It does not take a whole lot of sunflower seeds to equal 100 calories. Pick up this pattern while quitting smoking and carry it on over an extended time period and you can needlessly gain lots and lots of extra fat and weight. It may shock some people to find out that all that a person needs to swallow in order to sustain a quit is to swallow the advice to never take another puff.

Joel
Last edited by Joel on March 29th, 2009, 4:22 pm, edited 1 time in total.
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Joined: January 16th, 2003, 8:00 am

April 6th, 2006, 6:21 am #30

From Blood Sugar Changes When Quitting:
Hunger!
A New Experience for Many
If you are just arriving then this thread is VERY important and worth reading again and again. Each new puff of new nicotine fed us by releasing adrenaline, which in turn released stored fats and sugars into our bloodstream. I, for one, lived in a very unnatural feeding world where I almost always skipped breakfast and lunch and yet never knew true hunger. How could that be? Nicotine was my spoon!

It's not only important to understand this issue to help avoid unnecessary blood sugar swing symptoms during early withdrawal, but also in helping understand and appreciate how to deal with "real" hunger. It's important to appreciate the time delay between the arrival of hunger, eating food, and our digestive system having time to convert the food to usable energy that arrives in the brain to turn-off the brain's hunger switch. It takes about 20 minutes.

As Joel points out, if, because of nicotine constantly feeding us, we are not used to the natural period of hunger and attempt to satisfy it with a shovel instead of a slow spoon, we can devour an awful lot of groceries in those 20 minutes. None of us need to eat one calorie more than we did while smoking nicotine but we may need to learn to properly deal with hunger and we may need to learn to spread our normal calorie intake out more evenly over our entire day. It's really a learning experience in simply feeding ourselves again - just like a never-smoker!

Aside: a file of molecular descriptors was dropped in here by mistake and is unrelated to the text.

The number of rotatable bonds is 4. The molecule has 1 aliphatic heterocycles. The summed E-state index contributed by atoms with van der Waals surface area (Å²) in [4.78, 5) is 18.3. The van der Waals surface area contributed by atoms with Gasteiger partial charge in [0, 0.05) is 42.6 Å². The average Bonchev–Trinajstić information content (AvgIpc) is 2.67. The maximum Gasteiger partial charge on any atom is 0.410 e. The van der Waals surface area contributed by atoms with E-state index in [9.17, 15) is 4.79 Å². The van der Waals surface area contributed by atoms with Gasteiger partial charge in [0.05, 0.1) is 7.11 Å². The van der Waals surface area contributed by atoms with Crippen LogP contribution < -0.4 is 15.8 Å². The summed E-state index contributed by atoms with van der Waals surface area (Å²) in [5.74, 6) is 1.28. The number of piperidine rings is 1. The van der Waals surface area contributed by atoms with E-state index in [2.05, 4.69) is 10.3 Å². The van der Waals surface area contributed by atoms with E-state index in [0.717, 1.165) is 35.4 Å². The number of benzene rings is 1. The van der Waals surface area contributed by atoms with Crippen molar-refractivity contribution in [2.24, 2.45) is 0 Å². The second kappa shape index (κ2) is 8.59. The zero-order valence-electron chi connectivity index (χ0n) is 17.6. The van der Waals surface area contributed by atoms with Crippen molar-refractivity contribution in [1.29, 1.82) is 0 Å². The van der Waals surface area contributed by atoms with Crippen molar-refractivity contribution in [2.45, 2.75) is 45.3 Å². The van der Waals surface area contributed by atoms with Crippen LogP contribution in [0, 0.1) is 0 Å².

If the food craves should arrive, the slower we eat and the greater amount of time passing between food helpings, the fewer helpings we may find ourselves consuming. After all these years of nicotine feeding us it can take a bit of practice learning how to feed ourselves properly again. What a wonderful problem to have!

Breathe deep, hug hard, live long!

John : )
Last edited by Sal GOLD.ffn on March 29th, 2009, 4:36 pm, edited 1 time in total.
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nancy999
nancy999

April 6th, 2006, 6:33 pm #31

As someone who has dealt with minor weight issues my whole adult life, I wanted to add something here that I think is really important.

One of the things we're often trained to do from a very young age is "reward" ourselves with food for doing something good. (Eat your dinner and you'll get desert, clean your room and I'll give you some candy, I just got that promotion - big steak dinner on me!).

I can't think of a better reason to celebrate than quitting smoking. Just be cautious (if you're worried about weight gain) that you're not rewarding yourself too often with high fat/calorie food! I made that mistake and now I'm walking to tim-buk-too on the treadmill

Nancy.
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Joined: January 16th, 2003, 8:00 am

June 2nd, 2006, 7:34 pm #32

Last edited by Sal GOLD.ffn on March 29th, 2009, 5:03 pm, edited 1 time in total.
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John (Gold)
John (Gold)

August 3rd, 2006, 9:02 am #33

Knowledge is Power
Smoking cessation weight gain and weight control are important issues but we must keep our priorities straight. You face a 50% chance that your chemical dependency upon smoking nicotine will cost you roughly 5,000 days of life, and even greater odds that it will leave you permanently crippled and impaired. When quitting smoking, we would need to gain an additional 75 to 100 pounds in order to equal the health risk associated with smoking one pack of cigarettes a day.

Allow yourself the time necessary to become comfortable in your still healing body before becoming overly occupied with any extra pounds. The self discipline skills you master during nicotine dependency recovery can be applied to all life's challenges, including stop smoking weight gain (baby steps - just one meal, one ounce, one pound, or one brief exercise period at a time - just one day at a time).